Michelle Sokolov made the decision to enroll in The Coding Boot Camp at UCLA Extension on a whim. She had graduated from college with a degree in communications, and after floating from sales job to sales job, she began to feel like there was no future in her current career. She wanted to do something fulfilling and put herself on a more promising path.
A friend had done a coding boot camp similar to the one offered through UCLA, and Michelle thought, why not? This snap decision opened the door to countless new discoveries — and a whole new career.
Here are the top 5 lessons Michelle learned along her coding boot camp journey.
1. Wishful thinking isn’t bad, but it won’t take you far.
“I had a really nice — perhaps naive — idea that the boot camp would be easy for me,” said Michelle. “I don’t know why I thought it, maybe I just hoped it, but after the first week or so I woke up to a reality check.”
2. Dedicate all the time you can and study in a way that works for you.
When Michelle made the decision to keep going with the boot camp, she quit her sales job to free up even more study time. She spent hours each day poring over websites with free coding algorithms. It wasn’t about memorizing every single line — it was about training her brain to understand the way they worked.
“I focused my energy on adapting to this new way of thinking,” Michelle said. “The creative problem-solving skills I needed to excel in the boot camp weren’t something that I naturally had. Gaining these skills — and training my brain to apply them in a way that would become second nature — was what made the biggest difference for me. I ended up rising back up to the top of my class.”
3. Apply your skills to real-world work — it can make all the difference.
Michelle’s boot camp instructor was particularly passionate about the students gaining real-world experience. For all three of her class projects, Michelle worked with real clients in the midst of website development. Her group was able to take on a portion of each project: conducting initial research, building the pages, and really understanding what it was like to work as a freelancer. In the end, it paid off even more than she could have anticipated.
“One of the clients we worked with owned a wrestling league store, and we helped build their website,” said Michelle. “Even though he realized in the end that the model wasn’t what he wanted, we had helped him come to that realization, and he ended up writing us letters of recommendation afterward. Being able to demonstrate that I had real client experience — no matter how small of a project it was — set me apart throughout the job interview process.”
4. Embrace the value of remote work, even if it’s tricky at first.
Toward the end of the course, Michelle’s cohort needed to transition to online learning in response to COVID-19. This shift came right at the end of her final project, and even though it was stressful and last-minute, she learned a lot from the experience.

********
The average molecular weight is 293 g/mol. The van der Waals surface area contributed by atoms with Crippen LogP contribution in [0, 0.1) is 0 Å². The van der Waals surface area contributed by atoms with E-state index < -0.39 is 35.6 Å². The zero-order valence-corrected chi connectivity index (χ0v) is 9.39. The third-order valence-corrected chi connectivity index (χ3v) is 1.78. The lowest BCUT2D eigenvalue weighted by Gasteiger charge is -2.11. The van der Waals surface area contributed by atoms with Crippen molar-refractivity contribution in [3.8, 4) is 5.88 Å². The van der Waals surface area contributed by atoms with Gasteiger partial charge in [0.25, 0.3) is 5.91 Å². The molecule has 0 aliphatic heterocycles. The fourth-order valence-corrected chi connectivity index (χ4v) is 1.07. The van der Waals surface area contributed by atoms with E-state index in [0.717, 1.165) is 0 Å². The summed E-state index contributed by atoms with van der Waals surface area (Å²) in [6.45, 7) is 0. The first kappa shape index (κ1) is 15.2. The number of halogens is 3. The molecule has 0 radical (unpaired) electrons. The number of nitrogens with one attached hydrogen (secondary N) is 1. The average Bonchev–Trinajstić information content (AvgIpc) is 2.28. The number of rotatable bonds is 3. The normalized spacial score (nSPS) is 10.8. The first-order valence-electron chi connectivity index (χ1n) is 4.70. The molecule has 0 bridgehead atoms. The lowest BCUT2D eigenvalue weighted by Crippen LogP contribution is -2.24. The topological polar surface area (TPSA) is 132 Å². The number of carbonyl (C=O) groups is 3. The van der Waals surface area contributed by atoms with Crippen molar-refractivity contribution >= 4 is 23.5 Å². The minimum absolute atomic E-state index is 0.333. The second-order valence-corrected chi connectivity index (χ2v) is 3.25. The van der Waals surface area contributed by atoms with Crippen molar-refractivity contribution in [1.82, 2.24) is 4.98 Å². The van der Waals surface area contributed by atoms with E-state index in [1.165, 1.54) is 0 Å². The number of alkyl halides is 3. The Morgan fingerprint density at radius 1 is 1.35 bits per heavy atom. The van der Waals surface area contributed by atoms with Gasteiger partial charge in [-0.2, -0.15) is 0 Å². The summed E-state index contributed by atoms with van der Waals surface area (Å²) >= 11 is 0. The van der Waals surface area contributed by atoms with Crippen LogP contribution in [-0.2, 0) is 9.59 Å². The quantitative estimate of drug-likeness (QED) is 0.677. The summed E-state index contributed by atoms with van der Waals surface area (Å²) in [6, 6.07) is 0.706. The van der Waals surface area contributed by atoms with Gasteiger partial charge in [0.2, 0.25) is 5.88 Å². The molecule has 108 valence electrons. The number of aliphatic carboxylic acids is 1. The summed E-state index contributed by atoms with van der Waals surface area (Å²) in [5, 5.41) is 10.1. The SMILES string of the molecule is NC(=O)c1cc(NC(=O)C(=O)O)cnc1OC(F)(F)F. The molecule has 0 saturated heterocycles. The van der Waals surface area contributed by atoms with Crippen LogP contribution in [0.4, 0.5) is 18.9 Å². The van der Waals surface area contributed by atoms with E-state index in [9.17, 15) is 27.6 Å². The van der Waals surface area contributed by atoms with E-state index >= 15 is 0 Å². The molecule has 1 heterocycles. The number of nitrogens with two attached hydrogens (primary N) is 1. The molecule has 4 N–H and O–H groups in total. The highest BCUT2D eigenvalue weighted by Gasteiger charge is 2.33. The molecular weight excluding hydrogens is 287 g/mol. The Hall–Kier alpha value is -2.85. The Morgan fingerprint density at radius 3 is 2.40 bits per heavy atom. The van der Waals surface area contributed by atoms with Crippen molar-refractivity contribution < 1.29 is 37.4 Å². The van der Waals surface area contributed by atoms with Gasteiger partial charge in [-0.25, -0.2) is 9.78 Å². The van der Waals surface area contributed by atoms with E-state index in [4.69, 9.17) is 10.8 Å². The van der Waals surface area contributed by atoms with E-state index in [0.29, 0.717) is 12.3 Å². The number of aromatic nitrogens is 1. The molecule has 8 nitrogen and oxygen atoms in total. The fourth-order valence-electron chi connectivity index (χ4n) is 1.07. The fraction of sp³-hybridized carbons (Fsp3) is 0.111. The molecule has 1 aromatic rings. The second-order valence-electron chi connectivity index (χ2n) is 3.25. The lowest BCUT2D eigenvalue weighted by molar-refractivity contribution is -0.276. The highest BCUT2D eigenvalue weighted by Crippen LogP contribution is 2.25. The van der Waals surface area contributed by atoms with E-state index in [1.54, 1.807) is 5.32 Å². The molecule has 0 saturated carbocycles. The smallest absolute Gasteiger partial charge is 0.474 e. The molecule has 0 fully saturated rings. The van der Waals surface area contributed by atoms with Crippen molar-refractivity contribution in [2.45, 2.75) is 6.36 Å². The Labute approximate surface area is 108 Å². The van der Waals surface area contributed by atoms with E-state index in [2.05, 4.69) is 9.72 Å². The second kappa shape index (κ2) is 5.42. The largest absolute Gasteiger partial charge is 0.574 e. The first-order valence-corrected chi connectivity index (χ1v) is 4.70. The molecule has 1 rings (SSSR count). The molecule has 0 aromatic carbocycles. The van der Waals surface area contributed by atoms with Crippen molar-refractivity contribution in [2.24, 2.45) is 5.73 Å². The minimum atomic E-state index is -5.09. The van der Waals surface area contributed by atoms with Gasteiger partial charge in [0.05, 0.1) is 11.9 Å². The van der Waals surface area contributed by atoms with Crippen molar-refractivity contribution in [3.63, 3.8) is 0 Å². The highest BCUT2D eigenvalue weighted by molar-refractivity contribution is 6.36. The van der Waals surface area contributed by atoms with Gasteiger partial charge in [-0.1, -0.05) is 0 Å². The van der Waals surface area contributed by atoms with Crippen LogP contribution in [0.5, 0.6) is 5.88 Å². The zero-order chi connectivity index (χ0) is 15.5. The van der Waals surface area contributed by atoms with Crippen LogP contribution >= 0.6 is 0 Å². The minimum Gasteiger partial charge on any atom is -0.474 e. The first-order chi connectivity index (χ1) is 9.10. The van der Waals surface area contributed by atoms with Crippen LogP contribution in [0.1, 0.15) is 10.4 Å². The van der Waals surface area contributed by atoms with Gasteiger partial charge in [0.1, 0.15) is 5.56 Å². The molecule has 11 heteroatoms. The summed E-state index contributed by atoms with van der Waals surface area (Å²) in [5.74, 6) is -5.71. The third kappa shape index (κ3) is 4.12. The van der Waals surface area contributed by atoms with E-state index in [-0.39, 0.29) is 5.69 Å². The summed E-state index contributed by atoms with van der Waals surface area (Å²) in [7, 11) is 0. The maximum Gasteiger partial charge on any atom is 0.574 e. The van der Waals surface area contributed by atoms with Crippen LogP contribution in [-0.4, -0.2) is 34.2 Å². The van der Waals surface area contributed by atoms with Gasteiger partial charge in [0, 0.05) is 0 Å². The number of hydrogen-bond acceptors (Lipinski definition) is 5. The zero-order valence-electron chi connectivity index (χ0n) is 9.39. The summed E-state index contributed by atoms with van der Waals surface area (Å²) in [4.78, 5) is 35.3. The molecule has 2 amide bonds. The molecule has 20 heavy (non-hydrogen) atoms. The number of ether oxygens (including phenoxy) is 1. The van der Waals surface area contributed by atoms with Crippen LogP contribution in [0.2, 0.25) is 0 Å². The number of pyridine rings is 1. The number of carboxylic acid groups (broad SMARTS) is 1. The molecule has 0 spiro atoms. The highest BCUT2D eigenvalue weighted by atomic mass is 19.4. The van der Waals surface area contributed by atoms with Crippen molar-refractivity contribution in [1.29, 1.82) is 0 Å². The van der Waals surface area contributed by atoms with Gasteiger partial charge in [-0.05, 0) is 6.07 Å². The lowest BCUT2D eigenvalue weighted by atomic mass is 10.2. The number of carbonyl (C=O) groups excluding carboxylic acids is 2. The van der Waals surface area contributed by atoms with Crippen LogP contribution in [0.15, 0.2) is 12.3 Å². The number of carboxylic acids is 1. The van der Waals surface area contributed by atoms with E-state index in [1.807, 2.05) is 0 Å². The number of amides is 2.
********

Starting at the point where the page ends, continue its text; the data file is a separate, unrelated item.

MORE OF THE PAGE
“One of the biggest takeaways was learning how to describe what I was struggling with,” said Michelle. “I was used to just shoving my computer in my TA’s face when I came across problems with my code — but online, that was harder. Being able to explain the errors in a quick message instead of going through the process of sharing my screen ended up being one of the most valuable skills I took away from the boot camp. Pandemic aside, a lot of developer jobs are remote, and those couple of weeks really helped me prepare for what that would be like.”
5. Start job-seeking early and stay committed to seeing it through.
Michelle started applying to jobs a whole two months before the boot camp was scheduled to end. By the time she landed her current role — about two weeks before the completion of the course — she had applied to more than 200 jobs. She signed her contract right away, and just a couple of days after officially completing the boot camp, she started work as a junior front end developer at Interface Human, Inc., an IT services and digital transformation company in Los Angeles, California.
“I’m really enjoying the job,” said Michelle. “I use a different framework and language than what I learned at the boot camp, but it’s similar enough that I can still apply all of my skills. It’s been interesting to see topics I didn’t fully comprehend in the class click for me in this new role, and it’s been rewarding to rid myself of the idea that I’d be working horrible, anxiety-inducing sales jobs for the rest of my life. I’m finally on a career path that feels promising, and it feels great to have room to grow.”